The goal is to balance a life that works with a life that counts. The challenge is to acknowledge that just because something works, it doesn’t mean that it matters. A life that matters is captured in the word yes. Yes is the answer—if not the antithesis—to How? Yes expresses our willingness to claim our freedom and use it to discover the real meaning of commitment, which is to say Yes to causes that make no clear offer of a return, to say Yes when we do not have the mastery, or the methodology, to know how to get where we want to go. Yes affirms the value of participation, of being a player instead of a spectator to our own experience. Yes affirms the existence of a destination beyond material gain, for organizations as well as individuals.

 

3. Defenses Against Acting

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defenses against acting.         Changing the focus from questions about practicality to questions about personal commitment entails more than simply a shift in agenda or a change in conversation. When we embrace the Yes questions, we are confronted with our freedom. Most of the messages of our culture deny our freedom and tell us that we are products of our environment, driven by rewards and self-interest, and that those in power hold our future in their hands. To truly act on our own values and pursue what matters means that we need to accept, at the level of bone marrow, that we are free and therefore responsible for the actions we choose, regardless of our environment and its messages.

The most difficult aspect of acting on what matters is to come face to face with our own humanity—our caution, our capacity to rationalize our willingness to fit into the culture rather than live on its margin. This is true in our neighborhood, among colleagues, and in the workplace. Fundamentally, to act fully on what matters means we are asked to claim our freedom and live with the consequences. The subtlety with which we deny our freedom warrants a lifetime of exploration, but what follows are some examples that are germane to this discussion.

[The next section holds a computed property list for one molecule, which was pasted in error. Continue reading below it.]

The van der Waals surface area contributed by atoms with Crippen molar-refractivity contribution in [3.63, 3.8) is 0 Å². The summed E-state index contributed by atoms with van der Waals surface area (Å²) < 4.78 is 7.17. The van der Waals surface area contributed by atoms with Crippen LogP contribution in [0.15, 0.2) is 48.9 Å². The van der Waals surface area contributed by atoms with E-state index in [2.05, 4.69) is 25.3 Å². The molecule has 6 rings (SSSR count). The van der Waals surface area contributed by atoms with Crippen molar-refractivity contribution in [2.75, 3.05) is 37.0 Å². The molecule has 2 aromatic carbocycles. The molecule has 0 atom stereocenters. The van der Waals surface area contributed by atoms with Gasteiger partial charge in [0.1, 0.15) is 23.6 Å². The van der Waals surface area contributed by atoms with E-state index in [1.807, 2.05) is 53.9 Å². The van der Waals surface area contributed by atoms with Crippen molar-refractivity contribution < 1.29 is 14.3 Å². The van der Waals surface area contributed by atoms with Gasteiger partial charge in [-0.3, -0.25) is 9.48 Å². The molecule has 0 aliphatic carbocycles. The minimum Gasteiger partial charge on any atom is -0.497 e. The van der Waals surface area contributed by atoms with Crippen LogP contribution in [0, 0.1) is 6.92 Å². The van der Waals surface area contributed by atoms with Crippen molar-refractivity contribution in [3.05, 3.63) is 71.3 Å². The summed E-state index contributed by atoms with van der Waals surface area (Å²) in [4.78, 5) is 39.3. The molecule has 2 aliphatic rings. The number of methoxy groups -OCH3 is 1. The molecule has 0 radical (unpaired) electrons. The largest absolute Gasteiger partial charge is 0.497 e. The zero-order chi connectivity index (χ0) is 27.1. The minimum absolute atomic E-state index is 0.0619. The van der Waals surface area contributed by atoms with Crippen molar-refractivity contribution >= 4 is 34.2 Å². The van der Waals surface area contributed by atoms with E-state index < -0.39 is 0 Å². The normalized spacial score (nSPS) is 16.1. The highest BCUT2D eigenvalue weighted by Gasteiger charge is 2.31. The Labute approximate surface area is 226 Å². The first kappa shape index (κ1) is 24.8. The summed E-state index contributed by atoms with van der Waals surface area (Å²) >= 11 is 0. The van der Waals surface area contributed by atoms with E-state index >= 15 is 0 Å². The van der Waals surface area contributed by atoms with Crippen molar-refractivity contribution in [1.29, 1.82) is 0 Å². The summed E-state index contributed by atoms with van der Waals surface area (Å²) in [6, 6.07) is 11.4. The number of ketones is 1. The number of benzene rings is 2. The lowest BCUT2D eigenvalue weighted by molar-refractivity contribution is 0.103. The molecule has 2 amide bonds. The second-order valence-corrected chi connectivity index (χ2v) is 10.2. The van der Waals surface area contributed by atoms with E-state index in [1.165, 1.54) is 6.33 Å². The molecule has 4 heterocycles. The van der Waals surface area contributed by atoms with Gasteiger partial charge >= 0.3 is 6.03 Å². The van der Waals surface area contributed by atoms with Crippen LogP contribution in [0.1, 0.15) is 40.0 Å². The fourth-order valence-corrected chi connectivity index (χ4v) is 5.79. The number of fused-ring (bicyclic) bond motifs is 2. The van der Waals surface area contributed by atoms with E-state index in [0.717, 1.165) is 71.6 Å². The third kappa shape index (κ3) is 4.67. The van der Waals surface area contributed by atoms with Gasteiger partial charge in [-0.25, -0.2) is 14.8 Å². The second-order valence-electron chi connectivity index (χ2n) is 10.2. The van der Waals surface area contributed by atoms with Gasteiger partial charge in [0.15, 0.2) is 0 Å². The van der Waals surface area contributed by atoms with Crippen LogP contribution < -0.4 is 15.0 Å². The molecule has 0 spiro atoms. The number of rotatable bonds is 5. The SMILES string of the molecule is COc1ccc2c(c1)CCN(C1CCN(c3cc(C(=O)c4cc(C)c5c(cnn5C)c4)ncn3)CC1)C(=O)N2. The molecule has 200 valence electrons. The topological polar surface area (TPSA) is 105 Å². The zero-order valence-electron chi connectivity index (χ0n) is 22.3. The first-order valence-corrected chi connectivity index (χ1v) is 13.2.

4. Recapturing the Idealism of Youth

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recapturing the idealism of youth.         We are looking to balance our concern with what works with what matters. What is lost in a materialistic and pragmatic culture is our idealism. Idealism is a state of innocence that has the potential to bring together our larger purpose with our day-to-day doing. Idealism is required to reclaim our freedom, for at the end of it all, it is our freedom that gives us the possibility to more fully live our lives.

Idealism is the pursuit of the way we think things should be. Webster’s definition of an idealist is “one who follows their ideals, even to the point of impracticality.” This takes us right to the place we want to be, the place of practicality in the pursuit of our desires. It confronts us with the question of who decides what is possible and what is practical. Who draws the line, and do we perhaps yield too quickly on what others define as impractical?

There was a time in each of our lives when we were more idealistic than practical. A young child asks for the moon and expects it to be delivered. As we grow older and enter what is called the “real world,” our idealism is assaulted. Our idealism is thought of as weakness—a flaw in perception, an unwillingness or, worse, an incapacity to see the world as it really is. To be told you are idealistic and therefore unrealistic is a painful accusation. Idealism is the province of the child, a sign of immaturity. When are you going to grow up and get it?